2007 Peru Earthquake

Since the earthquake hit in August 2007, Direct Relief has provided more than $200,000 in medical material aid on the ground. The aid consisted of antibiotics, anti-inflammatory medications, intravenous solutions, as well as protective facial masks. In addition, Direct Relief provided personal care products, sutures, iodine tablets for water purification,blankets, and nebulizers with albuterol medication for asthmatics and people with other breathing difficulties. The contents were specifically requested by Direct Relief’s Peruvian partners and will be consigned to the Archdiocese of Lima, which has launched extensive relief efforts in response to the quake and also is attempting to assist people who are suffering from the severe cold snap in the interior mountain regions.[12]

Southern California Wildfires

Direct Relief was one of the main providers of medical emergency supplies in response to the Southern California fires. Since their outbreak in October 2007, Direct Relief has distributed 71 relief shipments – including over 80,000 masks that were distributed to local residents and emergency personnel – valued at $1.4 million (wholesale). All of these shipments contained materials specifically requested by first responders and area medical clinics. On December 19, Direct Relief presented $400,000 to the Council of Community Clinics on behalf of their 17 San Diego County member clinics for the outstanding services they provided during the wildfires.[13]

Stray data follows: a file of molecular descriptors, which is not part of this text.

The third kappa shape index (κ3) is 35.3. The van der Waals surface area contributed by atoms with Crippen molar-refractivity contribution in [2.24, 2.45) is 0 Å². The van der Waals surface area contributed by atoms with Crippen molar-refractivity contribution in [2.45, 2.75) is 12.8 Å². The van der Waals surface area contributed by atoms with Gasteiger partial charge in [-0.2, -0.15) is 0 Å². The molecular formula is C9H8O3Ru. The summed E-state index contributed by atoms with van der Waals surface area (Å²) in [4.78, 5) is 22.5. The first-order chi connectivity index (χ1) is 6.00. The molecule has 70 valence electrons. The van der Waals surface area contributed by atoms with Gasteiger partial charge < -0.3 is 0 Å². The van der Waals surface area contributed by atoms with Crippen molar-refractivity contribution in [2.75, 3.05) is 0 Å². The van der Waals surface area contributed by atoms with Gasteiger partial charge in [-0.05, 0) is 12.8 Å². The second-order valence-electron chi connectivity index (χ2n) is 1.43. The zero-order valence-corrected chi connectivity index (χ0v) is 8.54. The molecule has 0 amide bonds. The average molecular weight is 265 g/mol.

Civil Strife in Kenya

In response to severe humanitarian problems that have arisen in the most recent flare-up of violence in Naivasha, Nakuru and Limuru, Direct Relief is providing an additional $50,000 in emergency funds. Since the onset of civil strife in Kenya in 2007, Direct Relief has issued emergency funds of $100,000 and is sending emergency health kit with antibiotics, antifungals, antiseptic, wound care supplies, and sutures to partner OGRA Foundation. Direct Relief has provided air freighted shipments of wide-ranging antibiotics, wound care supplies, oral rehydration solutions, and anti-hypertensive drugs since the violence began.[14]

Rankings and Efficiency